Reuters (Alice Hung, “TAIWAN ARMY LIEUTENANT FLEES TO CHINA WITH FAMILY,” Taipei, 10/16/02) reported that a Taiwan army officer from a sensitive air defence unit has fled to the PRC with his family in the first such case in decades, prompting an apology from the island’s defense minister. Wang Yi-hung, a political warfare officer with a Hawk surface-to-air missile company, flew to Beijing from Bangkok on October 7 and has not returned, but it was too early to label it a defection, the military said on Wednesday. “The military apologizes to our countrymen for lieutenant Wang’s unauthorized trip to the mainland,” minister Tang Yiau-ming told parliament’s defence sub-committee on Wednesday. The news came a day after Taiwan authorities said a PRC former labor activist, Tang Yuanjun, had defected and requested political asylum in a case that could complicate Taiwan’s attempts to improve relations with the PRC. The military has issued an order for Wang’s arrest but said it had yet to determine whether it was a defection by the lieutenant, who it said did not have access to military secrets. “It is likely that it was a premeditated escape,” Lieutenant-General Hsu Shih-chin told reporters.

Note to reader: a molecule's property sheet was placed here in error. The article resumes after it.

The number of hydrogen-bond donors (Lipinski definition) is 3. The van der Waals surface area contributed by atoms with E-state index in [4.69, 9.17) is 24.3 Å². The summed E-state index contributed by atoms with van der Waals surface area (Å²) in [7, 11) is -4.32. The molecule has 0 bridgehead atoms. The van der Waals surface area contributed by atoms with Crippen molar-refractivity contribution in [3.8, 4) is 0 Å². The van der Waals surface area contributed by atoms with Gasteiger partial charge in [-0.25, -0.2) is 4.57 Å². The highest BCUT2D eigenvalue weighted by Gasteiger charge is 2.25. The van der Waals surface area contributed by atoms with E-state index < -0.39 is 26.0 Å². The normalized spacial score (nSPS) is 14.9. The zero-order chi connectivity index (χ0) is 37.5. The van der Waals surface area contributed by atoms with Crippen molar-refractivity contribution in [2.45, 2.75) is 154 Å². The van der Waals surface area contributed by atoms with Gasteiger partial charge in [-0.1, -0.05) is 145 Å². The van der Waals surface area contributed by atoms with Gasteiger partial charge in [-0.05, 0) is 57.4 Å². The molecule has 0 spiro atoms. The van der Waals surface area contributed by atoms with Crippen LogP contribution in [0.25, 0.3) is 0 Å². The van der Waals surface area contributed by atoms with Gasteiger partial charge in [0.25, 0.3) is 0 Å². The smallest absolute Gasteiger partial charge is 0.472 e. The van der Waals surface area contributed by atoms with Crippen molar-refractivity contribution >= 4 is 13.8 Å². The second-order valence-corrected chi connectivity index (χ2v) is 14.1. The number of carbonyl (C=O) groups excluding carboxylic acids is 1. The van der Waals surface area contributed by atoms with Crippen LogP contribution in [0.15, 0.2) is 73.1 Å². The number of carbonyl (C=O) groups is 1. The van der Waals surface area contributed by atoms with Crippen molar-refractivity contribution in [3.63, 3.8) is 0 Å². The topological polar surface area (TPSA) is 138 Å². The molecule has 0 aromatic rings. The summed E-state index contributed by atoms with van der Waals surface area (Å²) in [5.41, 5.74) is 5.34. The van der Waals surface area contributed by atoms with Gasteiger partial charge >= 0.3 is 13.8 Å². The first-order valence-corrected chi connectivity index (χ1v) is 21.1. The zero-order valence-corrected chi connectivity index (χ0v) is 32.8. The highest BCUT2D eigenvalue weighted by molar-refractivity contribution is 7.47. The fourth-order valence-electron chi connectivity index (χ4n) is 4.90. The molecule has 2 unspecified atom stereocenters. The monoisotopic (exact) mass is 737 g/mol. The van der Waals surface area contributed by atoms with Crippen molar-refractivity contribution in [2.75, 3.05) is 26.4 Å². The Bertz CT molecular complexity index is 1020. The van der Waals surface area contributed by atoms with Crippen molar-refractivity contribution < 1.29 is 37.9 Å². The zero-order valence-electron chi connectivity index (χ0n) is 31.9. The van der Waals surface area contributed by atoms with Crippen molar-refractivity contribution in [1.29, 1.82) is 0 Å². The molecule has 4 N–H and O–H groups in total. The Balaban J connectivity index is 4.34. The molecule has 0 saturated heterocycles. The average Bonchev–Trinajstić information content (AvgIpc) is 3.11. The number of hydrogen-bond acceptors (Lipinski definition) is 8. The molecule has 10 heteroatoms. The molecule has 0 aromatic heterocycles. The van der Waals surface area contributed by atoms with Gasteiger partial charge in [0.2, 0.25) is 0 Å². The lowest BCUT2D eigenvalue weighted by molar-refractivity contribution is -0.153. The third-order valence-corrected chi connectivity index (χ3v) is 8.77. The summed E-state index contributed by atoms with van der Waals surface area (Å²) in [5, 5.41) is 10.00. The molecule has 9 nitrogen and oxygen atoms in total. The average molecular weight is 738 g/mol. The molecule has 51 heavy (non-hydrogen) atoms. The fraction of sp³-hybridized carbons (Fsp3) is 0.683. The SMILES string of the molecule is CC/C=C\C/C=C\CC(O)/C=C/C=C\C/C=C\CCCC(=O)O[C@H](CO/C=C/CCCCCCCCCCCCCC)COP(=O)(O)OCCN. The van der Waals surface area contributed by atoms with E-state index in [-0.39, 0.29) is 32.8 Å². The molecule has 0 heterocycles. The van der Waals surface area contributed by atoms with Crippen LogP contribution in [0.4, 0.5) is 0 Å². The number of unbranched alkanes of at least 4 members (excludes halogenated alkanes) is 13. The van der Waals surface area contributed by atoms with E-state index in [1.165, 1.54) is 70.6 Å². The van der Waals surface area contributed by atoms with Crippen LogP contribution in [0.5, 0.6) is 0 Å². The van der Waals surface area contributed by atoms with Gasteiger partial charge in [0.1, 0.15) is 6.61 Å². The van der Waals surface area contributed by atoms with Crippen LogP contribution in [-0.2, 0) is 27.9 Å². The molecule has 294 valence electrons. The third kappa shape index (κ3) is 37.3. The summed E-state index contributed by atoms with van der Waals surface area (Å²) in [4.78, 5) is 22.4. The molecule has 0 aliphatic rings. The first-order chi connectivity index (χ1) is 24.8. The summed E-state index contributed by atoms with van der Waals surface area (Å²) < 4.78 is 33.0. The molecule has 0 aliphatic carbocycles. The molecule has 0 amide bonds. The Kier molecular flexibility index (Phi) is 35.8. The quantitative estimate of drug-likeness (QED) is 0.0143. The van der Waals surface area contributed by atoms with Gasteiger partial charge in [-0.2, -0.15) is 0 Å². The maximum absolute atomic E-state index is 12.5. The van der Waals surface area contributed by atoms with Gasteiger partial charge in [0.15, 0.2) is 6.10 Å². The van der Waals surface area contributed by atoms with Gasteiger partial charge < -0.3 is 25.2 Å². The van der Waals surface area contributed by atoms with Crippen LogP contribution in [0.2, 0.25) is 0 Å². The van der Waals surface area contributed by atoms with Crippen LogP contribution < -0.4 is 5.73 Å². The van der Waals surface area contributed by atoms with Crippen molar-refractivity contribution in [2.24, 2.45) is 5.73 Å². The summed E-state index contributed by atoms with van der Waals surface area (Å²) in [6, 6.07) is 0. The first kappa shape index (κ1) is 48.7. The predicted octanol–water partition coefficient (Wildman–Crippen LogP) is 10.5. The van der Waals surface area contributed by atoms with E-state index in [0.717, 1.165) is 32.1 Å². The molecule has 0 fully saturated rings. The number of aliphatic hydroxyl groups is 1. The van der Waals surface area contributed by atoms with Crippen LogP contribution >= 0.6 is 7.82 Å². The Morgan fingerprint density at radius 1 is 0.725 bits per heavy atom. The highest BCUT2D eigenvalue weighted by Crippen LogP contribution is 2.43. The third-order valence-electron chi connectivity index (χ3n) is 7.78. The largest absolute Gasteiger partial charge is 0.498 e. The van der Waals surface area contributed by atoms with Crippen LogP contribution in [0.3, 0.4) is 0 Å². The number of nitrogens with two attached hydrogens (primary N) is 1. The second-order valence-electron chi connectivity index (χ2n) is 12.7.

5. PRC-RF Radioactive Smuggling